• The elastic rubber belt (such as the one that we sell) is EXTREMELY easy and fast to ditch in an emergency. The buckle appears to be similar to a normal belt buckle, but the way it is assembled (the pin is under tension), the buckles POPS open when you pull the end back. The video below shows this feature pretty well. It also bears mentioning that, if scuba divers need to ditch a belt in an emergency quickly - a freediver has even less time to ditch a belt..So even though the belt looks different and might appear slow to ditch, it is easy to drop.

    • Lastly: Why buy my MAKO Belt? The belt is excellent quality AND if you ever ditch it in an emergency (and are unable to recover it later) - I will buy you a new one, including any lead which you purchased from MAKO as well. The details of our offer can be found under the weightbelt link.
    Please watch this informative video.




    Freedive Weight Belt | MAKO Spearguns

  5. Colliam7

    Colliam7 Tech Instructor Staff Member ScubaBoard Supporter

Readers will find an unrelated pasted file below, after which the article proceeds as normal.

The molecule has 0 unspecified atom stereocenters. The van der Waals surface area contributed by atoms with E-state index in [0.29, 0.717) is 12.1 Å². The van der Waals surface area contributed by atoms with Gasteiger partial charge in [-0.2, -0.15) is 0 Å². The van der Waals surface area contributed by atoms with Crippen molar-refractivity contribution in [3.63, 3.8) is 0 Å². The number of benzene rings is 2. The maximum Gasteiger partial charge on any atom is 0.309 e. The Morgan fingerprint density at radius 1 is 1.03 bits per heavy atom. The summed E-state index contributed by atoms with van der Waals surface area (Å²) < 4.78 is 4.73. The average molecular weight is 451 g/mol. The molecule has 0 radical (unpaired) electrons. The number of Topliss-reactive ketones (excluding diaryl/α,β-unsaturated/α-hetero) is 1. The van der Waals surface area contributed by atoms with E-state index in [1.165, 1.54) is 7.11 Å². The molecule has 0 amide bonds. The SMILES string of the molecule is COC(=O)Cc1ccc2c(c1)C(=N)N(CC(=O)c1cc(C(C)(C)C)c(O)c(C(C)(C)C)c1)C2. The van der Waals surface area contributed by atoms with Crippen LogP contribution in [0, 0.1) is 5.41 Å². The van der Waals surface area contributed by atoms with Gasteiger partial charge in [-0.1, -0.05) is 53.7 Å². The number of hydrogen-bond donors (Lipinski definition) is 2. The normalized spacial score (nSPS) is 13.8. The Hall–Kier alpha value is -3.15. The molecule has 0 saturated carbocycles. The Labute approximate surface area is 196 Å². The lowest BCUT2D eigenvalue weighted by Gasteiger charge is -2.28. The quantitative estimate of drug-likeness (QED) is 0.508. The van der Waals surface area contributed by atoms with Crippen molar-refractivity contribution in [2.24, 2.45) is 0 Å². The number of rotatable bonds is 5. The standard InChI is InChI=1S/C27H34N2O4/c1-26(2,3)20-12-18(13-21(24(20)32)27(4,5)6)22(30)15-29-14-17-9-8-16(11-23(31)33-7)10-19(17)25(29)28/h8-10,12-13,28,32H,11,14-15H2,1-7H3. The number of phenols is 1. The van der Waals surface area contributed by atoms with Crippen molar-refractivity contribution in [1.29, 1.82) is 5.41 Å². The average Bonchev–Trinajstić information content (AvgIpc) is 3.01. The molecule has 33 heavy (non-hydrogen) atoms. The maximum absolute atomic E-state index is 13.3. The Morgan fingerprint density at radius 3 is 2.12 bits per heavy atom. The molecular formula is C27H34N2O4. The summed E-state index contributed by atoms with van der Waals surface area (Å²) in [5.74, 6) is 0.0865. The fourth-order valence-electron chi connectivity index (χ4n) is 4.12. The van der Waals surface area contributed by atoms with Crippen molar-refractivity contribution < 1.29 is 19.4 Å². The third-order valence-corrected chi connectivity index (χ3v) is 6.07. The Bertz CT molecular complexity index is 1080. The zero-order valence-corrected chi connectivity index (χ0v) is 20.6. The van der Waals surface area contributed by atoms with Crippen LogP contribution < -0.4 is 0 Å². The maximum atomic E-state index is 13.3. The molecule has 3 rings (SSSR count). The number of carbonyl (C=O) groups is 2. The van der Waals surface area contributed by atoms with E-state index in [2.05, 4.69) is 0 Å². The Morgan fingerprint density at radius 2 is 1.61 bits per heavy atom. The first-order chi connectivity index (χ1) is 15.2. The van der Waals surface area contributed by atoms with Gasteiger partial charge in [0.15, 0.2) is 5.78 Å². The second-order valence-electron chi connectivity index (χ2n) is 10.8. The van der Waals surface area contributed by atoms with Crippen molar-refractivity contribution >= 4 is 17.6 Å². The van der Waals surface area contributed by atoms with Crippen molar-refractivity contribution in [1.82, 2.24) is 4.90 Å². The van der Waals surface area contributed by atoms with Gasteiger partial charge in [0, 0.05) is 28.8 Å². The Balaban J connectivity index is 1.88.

# of Dives: 1,000 - 2,499
    Location: Kents Store, VA
    I use web belts, and own 3-4 styles of rubber belts as well. Frankly, when I dive the warm Caribbean, in either a 1mm or a 3mm, i don;t experience enough belt looseness from neoprene compression to make a difference. I usually just dive a web belt, and tighten as I descend, as necessary. It really isn't a big deal.
  6. 5280Steve

    5280Steve Angel Fish

    # of Dives: 500 - 999
    Location: Denver
    There won't be any consensual common wisdom. Just like with every other piece of equipment, your preferences should rule your world. I went integrated a long time ago and would not go back to wearing a belt of any kind unless necessity dictated. It's the beach - no belt required.
  7. lukemil

    lukemil Angel Fish

    # of Dives: 100 - 199
    Location: Fun City
    Ok. Ordered Mako belt and will give it a try. Thank you all for your prompt and wise replies.
  8. seaseadee

    seaseadee Barracuda

    # of Dives: 100 - 199
    Location: Boca Raton, Florida, United States
    Good call. I own one and it's the shizzle.
  9. Michael Guerrero

    Michael Guerrero Solo Diver

    I put my belt under my harness so even if it slides down a little it isn't an issue.
  10. Jim Lapenta

    Jim Lapenta Dive Shop

    # of Dives: 500 - 999
    Location: Canonsburg, Pa
    I own two of the mako belts as does the gf. I dumped integrated weights in 2006 and will never go back to them. I have my Mako belts set up with individual pockets and custom triglides I cut out of lean to keep them from sliding around. The pockets allow me to change weights quickly and dump as much as I may need without ditching the entire belt.